It is no longer news that university education in Nigeria today is under serious threat because of the way past governments and the present administration have handled the issues concerning education, which has pushed the Academic Staff Union of Universities (ASUU) to embark on a protracted strike.
What is news and rather disturbing is how academics in the corridors of power seem to be comfortable with the situation by their loud silence. A popular African adage says that in a house where a wise person resides, it will be unwise to see a heavily pregnant she-goat tied to a thither.
Education in Nigeria is the metaphorical pregnant she-goat that has been tied in the most insensitive manner to a destructive thither, and the “wise men and women” in government have been walking past her. Maybe their official task is so demanding that they don’t have time to look at other issues or they deliberately feign the attitude of I-am-not-aware; an attitude they probably learnt from their boss. But if everyone in President Muhammadu Buhari’s government decides to be indifferent, Prof. Yemi Osinbajo, the vice president, and Prof. Ibrahim Gambari, the chief of staff to the president, cannot afford to be indifferent or quiet because they are from the educational sector.
Osinbajo and Gambari have spent time teaching in University of Lagos and Ahmadu Bello University (ABU) respectively, and they are in better positions to understand the struggle of ASUU, vis-a-vis the revitalisation of education and the welfare of lecturers. They are also in a better position as academics, although now “Nigerian politicians” to explain to their boss why Memorandum of Understanding (MoU) and Memorandum of Action (MoA) should be honoured and implemented. They are in a position to understand and speak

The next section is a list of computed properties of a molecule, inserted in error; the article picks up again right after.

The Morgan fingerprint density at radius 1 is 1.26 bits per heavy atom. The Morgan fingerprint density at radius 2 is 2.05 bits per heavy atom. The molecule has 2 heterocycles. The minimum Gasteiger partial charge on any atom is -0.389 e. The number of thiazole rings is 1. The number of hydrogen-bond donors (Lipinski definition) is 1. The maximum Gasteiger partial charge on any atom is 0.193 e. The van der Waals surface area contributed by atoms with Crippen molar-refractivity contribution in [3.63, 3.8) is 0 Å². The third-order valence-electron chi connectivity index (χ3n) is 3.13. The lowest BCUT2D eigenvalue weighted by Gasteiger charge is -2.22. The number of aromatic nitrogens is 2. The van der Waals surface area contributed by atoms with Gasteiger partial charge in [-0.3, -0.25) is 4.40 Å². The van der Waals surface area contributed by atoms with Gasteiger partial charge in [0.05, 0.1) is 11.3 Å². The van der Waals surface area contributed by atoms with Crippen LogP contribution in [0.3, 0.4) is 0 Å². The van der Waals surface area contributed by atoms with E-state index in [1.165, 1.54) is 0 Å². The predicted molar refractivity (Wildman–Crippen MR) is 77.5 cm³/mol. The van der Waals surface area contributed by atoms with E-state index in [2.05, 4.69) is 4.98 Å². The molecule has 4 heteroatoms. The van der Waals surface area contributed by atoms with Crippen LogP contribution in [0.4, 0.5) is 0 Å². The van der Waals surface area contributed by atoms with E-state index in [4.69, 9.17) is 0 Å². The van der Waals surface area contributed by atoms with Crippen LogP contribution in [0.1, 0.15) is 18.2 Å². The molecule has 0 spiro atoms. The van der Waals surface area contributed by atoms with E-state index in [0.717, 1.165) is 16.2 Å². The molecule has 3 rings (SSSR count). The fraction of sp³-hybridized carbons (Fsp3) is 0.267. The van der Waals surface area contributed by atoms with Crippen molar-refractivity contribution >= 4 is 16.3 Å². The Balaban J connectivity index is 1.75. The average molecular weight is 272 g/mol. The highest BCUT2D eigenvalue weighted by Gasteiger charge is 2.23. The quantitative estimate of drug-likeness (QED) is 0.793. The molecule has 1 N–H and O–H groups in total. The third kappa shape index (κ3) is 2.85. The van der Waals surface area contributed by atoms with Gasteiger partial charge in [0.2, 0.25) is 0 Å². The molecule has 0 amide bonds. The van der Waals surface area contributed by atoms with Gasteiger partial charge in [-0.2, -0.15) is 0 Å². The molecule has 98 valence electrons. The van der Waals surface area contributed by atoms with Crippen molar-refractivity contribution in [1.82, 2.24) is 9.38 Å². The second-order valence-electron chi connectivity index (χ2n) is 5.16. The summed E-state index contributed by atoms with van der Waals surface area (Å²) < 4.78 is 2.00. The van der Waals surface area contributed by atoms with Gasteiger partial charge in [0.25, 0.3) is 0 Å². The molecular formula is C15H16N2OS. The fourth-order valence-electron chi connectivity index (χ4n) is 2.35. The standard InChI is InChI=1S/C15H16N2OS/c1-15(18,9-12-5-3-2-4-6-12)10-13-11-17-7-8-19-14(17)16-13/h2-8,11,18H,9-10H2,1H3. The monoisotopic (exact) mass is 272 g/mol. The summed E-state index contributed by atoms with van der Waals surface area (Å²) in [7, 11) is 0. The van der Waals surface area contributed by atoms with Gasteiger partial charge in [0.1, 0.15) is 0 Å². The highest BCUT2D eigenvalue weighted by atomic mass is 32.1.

to ASUU’s concerns vis-a-vis IPPIS and UTAS. Prof. Osinbajo and Prof. Gambari should know that the striking lecturers are not at home playing Ludo and other games as Dr. Chris Ngige once teased, neither are they needed in farm instead of their classrooms, laboratories, workshops, and other research centres, as the minister for State for Education, Mr. Chukwuemeka Nwajiuba, is now advancing. They are all in a position to know whether their former colleagues have been paid or not, because it is assumed they still have friends in the academia who can give them such information.
The temptations for Osinbajo and Gambari to say that the issue of resolving the impasse between federal government and ASUU is not their duty is clear and understood. But they cannot shy away from the task of nation building and repositioning of the education sector which requires a rather collective effort on one hand and professional effort
on the other hand.
Osinbajo and Gambari can give President Buhari valuable advices on how to resolve the situation in a way that will make Nigerians believe that Buhari’s administration does not have any hidden agenda to further destroy public universities, as ASUU has often claimed.
So, for ASUU to be on strike for over six months in a country where the vice president and the chief of staff to the president are both professors does not speak well for an administration that promised to change the lives of Nigerians for good. Osinbajo and Gambari, no matter their own personal views on ASUU whether as academics or as Nigerian “politicians” should find a way to draw President Buhari’s attention to the fact that ASUU is on strike (because chances are that the president may not be aware of the strike and the effect it has on Nigerian students) and explain to him that the union is only asking government to implement the Memorandum of Action she willingly signed with the union,
complete the renegotiation of the lecturers’ salaries, urgently and sincerely attend to the issues of IPPIS and UTAS for the interest of education, and pay the earned academic allowances of lecturers.
They should also let the president know that there is an urgent need for him to “off the microphone” of the minister of state for education and his counterpart in the Ministry of Labour and Employment, so that they can stop ridiculing Nigeria’s educational institutions before the entire world with their laughable, sometimes unguided and always uninformed statements.
If Osinbajo and Gambari do this and the government still decides to do nothing towards resolving the impasse, then it will be on record that they have tried to help save the educational system, and posterity will be fair to them.
– Legemah, a lecturer in the Department of English and Literature, University of Benin, writes from Benin City.
Become a Student Volunteer Journalist…